One other point to make is that for every k,l \in \mathbb{N}, l \neq (n+1)/2 there will be associated non-unique composite number (ie, it will work for other k', l'. Note, for any odd composite number, this representation will exist.

Playing around with this I’ve gotten some other ways of making sieves, but they don’t differ much from the primary techniques. There may be some interesting results this way regardless, possibly around distributions of certain types of numbers.

Next time, I will go through my notes where factoring is seen as solving for roots of an real equation, and how to create a pretty spiffy function that bounces off the x-axis for every integer.


9 thoughts on “Mathematical tomfoolery: factoring as a geometric problem

  1. Maybe its worth applying your triangle to different geometrical figures. Especially Pythagorean solids.

    1. That’s an interesting idea. The structures around the solids could have some fun properties. Albeit, I’m not immediately sure the best solids to approach with.

      If only because going 3d would be interesting, I may play around with it.

  2. Indeed, factoring certainly is a Diophantine problem. What perhaps makes it so interesting is that even though Diophantine equations are so well-studied, there is no general approach to solving them. This is the result of Hilbert’s Tenth Problem. As such, there are many different paradigms for solving or finding information about them, and as far as I know, there is no single best reference. But Mordell’s Diophantine Equations and Henri Cohen’s Number Theory: Tools and Diophantine Equations are both well-known and respected by my peers (I’ve only looked at Cohen, and it seemed good, but I did not work through it so I cannot really say). Neither of these are elementary, but it seems you have a strong math background.

    I’d also like to say that the fundamental approach you recommend, i.e. writing pq = (l+k)(l-k), is the primary motivation for the Fermat factorization method (disclaimer, link to my own blog – there is also a follow-up on speeding Fermat factorization up).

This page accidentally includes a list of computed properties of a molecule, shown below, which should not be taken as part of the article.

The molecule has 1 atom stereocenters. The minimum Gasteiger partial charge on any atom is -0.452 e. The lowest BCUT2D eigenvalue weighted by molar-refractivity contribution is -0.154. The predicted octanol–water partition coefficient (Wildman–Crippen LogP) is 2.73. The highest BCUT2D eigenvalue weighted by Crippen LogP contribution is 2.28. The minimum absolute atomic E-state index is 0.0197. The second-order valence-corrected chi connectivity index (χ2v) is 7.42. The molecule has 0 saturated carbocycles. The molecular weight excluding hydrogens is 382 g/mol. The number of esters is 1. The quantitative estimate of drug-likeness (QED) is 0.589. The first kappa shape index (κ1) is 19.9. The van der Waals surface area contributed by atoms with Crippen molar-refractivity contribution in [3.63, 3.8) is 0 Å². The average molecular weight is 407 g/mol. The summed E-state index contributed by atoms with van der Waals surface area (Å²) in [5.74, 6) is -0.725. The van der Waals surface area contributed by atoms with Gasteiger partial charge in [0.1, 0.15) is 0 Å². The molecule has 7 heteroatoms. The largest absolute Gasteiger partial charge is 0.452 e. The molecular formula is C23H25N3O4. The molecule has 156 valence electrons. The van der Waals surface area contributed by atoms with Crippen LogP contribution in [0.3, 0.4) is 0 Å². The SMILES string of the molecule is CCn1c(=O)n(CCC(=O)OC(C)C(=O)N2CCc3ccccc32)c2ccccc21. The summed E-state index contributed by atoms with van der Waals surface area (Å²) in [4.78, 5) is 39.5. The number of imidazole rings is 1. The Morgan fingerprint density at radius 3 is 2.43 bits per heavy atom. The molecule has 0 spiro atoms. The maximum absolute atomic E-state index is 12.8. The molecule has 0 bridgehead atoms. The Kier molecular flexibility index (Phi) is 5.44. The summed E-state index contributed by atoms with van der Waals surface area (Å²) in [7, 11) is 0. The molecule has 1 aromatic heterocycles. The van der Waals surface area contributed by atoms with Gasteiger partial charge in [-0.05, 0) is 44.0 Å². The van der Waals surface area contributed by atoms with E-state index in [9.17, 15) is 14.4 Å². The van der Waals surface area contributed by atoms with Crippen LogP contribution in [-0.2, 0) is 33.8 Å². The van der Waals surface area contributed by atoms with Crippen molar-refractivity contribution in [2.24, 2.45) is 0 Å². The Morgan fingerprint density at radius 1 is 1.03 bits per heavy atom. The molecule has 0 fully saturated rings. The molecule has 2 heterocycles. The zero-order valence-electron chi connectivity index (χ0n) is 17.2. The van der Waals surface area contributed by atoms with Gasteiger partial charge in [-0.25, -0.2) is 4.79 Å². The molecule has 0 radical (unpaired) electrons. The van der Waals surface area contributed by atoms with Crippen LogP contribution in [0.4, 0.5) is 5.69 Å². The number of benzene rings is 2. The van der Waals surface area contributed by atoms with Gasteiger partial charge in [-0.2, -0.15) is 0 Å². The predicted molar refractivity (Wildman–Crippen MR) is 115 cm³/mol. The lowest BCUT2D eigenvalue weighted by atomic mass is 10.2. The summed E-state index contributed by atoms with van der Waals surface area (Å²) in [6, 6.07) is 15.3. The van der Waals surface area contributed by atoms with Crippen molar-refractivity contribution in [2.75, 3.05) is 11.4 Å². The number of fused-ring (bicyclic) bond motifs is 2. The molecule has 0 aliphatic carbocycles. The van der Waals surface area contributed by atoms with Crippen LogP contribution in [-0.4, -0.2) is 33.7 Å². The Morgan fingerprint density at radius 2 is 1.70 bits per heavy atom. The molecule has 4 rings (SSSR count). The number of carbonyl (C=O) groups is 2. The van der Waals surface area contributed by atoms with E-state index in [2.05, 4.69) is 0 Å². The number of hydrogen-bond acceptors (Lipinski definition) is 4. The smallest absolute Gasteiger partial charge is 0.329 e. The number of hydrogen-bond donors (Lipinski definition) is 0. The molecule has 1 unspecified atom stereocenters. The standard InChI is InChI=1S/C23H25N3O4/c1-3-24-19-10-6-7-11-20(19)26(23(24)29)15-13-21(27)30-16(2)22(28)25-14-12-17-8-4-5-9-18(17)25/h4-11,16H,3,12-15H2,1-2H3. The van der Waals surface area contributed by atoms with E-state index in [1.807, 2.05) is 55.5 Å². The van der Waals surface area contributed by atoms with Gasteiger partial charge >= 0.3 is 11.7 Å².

1. I will pick those books up.

      Yeah, BMath Honours from UWaterloo in C&O and MSci in Mathematical Biology from Calgary.

      Would like to go into a PhD eventually, but cannot find a prof who is interested in the esoteric stuff that I love in computational complexity and biology.

    2. Whoops – while my above comment waits for moderation, i see that I mangled my second html link. This is the actual link to my follow-up post on speeding Fermat factorization up. Sorry about that.

    1. Quite possibly. I just find a different angle on the problem to be fascinating. For example, one of my other approaches uses a function where the only roots are the factors of n.

      Regardless, it doesn’t hurt to put it down.

  3. The big stumbling block with this problem people found was that while you can greatly speed up factoring, it’s still a hard problem because of the insanely huge numbers involved. Indeed, 1024-bit RSA is considered obsolete. You’d probably love to look at the Prime95 or Mersenne websites. Especially concepts like the Chinese Remainder Theorem and field/FFT concepts.

    Keep in mind that the article was written in 2010, and do a search for “RSA crypto defiled again, with factoring of 768-bit keys”. Yes, the (non-spook) experts can factor a 231-digit number in a practical time.

  4. I think it is necessary to write down the solution of this equation:


    Solution has the form: